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Indian isn’t known for its millennial appeal, but now the new Wrecking Crew are on the scene and they’re coming for your kids! Youngy flew to SoCal to sample Indian’s latest youth magnet

In the crammed and competitive space that is the big-bore naked market, Indian would have been a fool to flog us a flimsily disguised facsimile of what’s already on offer. Thankfully, a fool it is not. Instead, the FTR 1200 is a refreshing and unique newcomer, with a character and personality which owes nothing to any other roadster in the game. A true Indian. And this is completely down to the fact that Indian itself produced the bike with which the FTR 1200 takes its inspiration; the FTR750 factory flat track racer.

How much does the FTR 1200 have in common with Indian’s factory flat tracker? Not much, really. How much does it matter? Even less. If you want an FTR 750 to do a bit of high-speed circle-work, you can have one for US$50K. However, the FTR 1200 is a roadbike dressed for the dirt, not a dirt tracker modified for the street. And this is all fine. All part of the great motorcycling tradition of selling bikes by winning races and printing stickers. If the FTR 1200 goes and blows away the field in the production-based AFT Hooligan class, then it can garner some genuine flat track kudos of its own, and I certainly wouldn’t bet against it.

Development testing on the FTR 1200 commenced in March 2016, and for a new platform to go from development mule to launch in just three years is as quick as it gets in motorcycle manufacturing. Depending on its complexity, four to five years is the common time scale for a clean-sheet design. Considering this, it’s plain to see that Polaris is a somewhat underestimated powerhouse of the industry, which bodes well for its ability to react quickly to the market.

The street and race FTRs’ familial characteristics are engineered through both styling cues and physical attributes. The wheels and tyres, for instance, were a key part of the design brief to be faithful to the flat track aesthetic, and as a result play a huge part in defining the dynamic character of the FTR 1200 chassis. Dunlop developed the street version of its DTR competition tyre specifically for the FTR 1200, and its conventional sportsbike-like 120/70 profile gave a convincing hold on the road and a reassuringly solid platform for heavy braking, which is not what I would have predicted for such a seriously powerful braking package combined with the deep block pattern of the DTR tyres.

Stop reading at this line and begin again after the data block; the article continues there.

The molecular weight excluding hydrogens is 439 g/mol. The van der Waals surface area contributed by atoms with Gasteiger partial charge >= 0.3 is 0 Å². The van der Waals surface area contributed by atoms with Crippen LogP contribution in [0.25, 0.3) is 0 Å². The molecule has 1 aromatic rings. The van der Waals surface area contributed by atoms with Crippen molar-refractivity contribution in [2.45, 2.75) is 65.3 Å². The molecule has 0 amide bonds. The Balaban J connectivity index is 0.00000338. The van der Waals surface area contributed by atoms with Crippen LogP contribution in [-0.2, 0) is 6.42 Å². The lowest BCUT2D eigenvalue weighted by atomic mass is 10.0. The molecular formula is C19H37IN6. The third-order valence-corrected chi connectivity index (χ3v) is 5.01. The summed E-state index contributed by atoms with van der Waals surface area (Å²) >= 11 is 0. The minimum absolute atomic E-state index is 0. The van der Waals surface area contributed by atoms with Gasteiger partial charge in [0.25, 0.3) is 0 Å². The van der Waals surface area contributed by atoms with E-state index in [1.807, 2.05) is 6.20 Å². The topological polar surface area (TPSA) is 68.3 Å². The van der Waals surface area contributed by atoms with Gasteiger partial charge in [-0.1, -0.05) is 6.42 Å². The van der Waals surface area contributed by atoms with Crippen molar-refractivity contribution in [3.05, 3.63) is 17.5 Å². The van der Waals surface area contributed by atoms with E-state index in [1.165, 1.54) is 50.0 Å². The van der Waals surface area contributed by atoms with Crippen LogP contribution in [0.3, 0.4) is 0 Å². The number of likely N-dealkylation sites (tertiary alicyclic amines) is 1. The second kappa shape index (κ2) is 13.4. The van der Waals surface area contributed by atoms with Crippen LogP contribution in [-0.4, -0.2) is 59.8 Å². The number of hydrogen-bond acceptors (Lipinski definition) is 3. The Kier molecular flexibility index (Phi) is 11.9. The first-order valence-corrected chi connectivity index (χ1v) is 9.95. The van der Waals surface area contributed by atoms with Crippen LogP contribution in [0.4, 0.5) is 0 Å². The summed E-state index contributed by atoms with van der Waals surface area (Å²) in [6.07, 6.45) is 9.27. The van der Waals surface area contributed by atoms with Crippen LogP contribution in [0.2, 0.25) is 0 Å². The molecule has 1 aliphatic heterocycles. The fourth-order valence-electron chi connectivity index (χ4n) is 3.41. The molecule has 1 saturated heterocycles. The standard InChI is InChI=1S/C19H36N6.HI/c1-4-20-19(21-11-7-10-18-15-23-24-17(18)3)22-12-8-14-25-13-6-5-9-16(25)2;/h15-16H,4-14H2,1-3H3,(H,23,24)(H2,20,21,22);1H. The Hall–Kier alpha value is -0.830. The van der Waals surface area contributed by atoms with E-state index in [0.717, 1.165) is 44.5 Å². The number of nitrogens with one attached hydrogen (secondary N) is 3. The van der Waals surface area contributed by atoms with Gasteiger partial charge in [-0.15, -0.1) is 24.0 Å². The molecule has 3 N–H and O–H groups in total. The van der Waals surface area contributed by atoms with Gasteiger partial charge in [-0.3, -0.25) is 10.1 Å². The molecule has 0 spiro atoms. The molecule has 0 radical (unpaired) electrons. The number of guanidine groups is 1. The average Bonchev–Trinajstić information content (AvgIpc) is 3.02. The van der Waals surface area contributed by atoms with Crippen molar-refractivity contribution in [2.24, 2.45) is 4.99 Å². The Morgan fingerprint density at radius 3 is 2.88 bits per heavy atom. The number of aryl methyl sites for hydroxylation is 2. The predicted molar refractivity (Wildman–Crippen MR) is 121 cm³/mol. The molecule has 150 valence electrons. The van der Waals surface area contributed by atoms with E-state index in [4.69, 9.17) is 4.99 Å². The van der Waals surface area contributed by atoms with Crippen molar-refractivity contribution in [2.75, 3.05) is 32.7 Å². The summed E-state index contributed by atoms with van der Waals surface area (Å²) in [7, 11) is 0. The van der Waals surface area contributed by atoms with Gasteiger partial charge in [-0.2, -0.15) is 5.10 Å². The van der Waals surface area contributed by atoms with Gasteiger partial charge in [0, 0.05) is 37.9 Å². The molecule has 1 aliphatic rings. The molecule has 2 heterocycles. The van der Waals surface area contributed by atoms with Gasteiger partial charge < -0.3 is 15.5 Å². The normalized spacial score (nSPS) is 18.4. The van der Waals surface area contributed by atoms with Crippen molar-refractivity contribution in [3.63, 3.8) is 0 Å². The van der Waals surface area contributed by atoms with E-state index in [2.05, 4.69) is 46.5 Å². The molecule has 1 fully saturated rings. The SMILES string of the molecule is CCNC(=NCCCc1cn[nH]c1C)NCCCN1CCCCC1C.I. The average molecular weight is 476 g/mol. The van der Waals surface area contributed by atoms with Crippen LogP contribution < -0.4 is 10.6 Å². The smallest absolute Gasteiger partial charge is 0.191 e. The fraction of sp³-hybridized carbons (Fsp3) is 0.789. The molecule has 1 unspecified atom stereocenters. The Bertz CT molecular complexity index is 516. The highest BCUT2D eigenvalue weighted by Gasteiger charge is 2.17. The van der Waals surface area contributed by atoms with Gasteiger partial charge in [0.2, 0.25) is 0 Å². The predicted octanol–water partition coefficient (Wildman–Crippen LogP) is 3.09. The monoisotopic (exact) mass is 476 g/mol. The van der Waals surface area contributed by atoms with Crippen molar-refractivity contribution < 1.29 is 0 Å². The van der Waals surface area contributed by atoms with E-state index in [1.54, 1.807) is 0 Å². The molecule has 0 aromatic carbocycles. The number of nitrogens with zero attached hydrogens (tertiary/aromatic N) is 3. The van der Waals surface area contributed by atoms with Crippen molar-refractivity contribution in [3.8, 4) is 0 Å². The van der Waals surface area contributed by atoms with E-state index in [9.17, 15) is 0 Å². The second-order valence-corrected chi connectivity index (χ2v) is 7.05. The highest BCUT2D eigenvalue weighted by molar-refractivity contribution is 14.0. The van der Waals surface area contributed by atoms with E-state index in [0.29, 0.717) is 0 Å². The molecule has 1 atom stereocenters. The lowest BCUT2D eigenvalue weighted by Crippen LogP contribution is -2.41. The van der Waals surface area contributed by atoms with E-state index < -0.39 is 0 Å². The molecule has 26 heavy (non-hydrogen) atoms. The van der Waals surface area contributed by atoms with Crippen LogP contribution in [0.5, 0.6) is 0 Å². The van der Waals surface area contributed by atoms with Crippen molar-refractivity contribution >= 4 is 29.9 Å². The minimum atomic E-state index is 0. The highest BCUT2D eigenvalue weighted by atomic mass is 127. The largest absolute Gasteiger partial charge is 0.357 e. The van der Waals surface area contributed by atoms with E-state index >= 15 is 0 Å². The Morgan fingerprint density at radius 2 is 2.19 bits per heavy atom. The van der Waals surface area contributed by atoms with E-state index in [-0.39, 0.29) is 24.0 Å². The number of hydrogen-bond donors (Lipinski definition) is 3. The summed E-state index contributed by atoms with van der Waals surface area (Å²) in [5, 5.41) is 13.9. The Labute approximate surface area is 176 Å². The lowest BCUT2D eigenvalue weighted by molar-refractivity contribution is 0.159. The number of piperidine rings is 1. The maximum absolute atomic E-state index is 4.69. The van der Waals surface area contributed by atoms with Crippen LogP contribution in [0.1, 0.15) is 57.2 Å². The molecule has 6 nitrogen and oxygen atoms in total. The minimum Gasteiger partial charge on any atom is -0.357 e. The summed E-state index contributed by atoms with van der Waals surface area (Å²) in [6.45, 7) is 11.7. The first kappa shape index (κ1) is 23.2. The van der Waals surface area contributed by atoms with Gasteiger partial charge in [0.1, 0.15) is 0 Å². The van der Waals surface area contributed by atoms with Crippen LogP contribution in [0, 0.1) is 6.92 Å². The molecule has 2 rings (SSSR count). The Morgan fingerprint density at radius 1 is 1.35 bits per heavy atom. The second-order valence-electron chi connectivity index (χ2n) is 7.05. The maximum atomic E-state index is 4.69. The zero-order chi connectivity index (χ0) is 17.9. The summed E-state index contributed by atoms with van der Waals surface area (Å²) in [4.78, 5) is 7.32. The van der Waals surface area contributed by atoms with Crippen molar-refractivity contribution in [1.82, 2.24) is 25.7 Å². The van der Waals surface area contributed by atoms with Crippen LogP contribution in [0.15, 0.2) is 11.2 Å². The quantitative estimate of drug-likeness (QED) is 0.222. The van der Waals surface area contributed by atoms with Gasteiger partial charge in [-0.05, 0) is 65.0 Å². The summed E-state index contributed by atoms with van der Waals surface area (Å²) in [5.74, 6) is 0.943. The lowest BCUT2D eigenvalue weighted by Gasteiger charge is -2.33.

The FTR’s handling is unique to a point just north of quirky, but it’s also engaging, easily adapted to, and an imperial f***tonne of fun.

Indian’s factory FTR racer is a surprisingly tall machine up close, defying the low profile look of the seat, tank and airbox cover combination. The FTR 1200 follows its namesake in looking low but riding surprisingly high. But, don’t let a tallish seat put you off having a test ride, the FTR’s low centre of mass, wide ’bars, narrow tyres and short wheelbase all help make it easy to manoeuvre at low speed for a bike of its weight.

Character is all-important in a bike that will be purchased primarily for its hot looks and ballsy attitude. The FTR has the goods in all three. Its 1203cc 60-degree V-twin lays down a sumptuous spread of power befitting a bike born on the dirt. I rode a snaking section of switchbacks, some as slow as 30km/h, all in sixth gear. Not a problem. Even with wide open throttle from near-idle rpm, the FTR would pull smoothly in top.

Think Super Fly, played through an Akrapovic. The Factory Replica FTR 1200 S comes with the famed Slovenian song pipes fitted as standard, plus the substantially faster looking ‘Indian Red’ frame and race replica paint. Which undoubtably make it worth the extra two grand investment.

Although its power delivery is more supple than psycho, that’s not to say the standard bike isn’t also a hustler. Think Super Fly, again, because it’s a bad mutha when you want some. From 6000rpm there’s an extra injection of urgency, which links the curves with more than enough zip to keep hardened scratchers happy. Though seemingly quite a stylised and focussed design, the FTR has the versatility to satisfy many moods of the pleasure-obsessed motorcyclist.

Indian makes no bones about this being a vital breakthrough model for them to achieve their ambitious goals for global sales, and they expect the FTR to be their strongest model as soon as it hits the dealers. The question is, will the FTR 1200 meet the expectations of the many riders lured by its carefully crafted Wrecking Crew image?

For me, as someone who was seduced by the storyline first, then rode the machine later, the answer is… Yes! I wanted thrills and fun, and I got ‘em by the canyon load. This is a motorcycle I would genuinely love to have in my own garage. Why? Because life is made for good times, and the FTR 1200 was built to deliver.

Words Paul Young

Pics Indian Motorcycles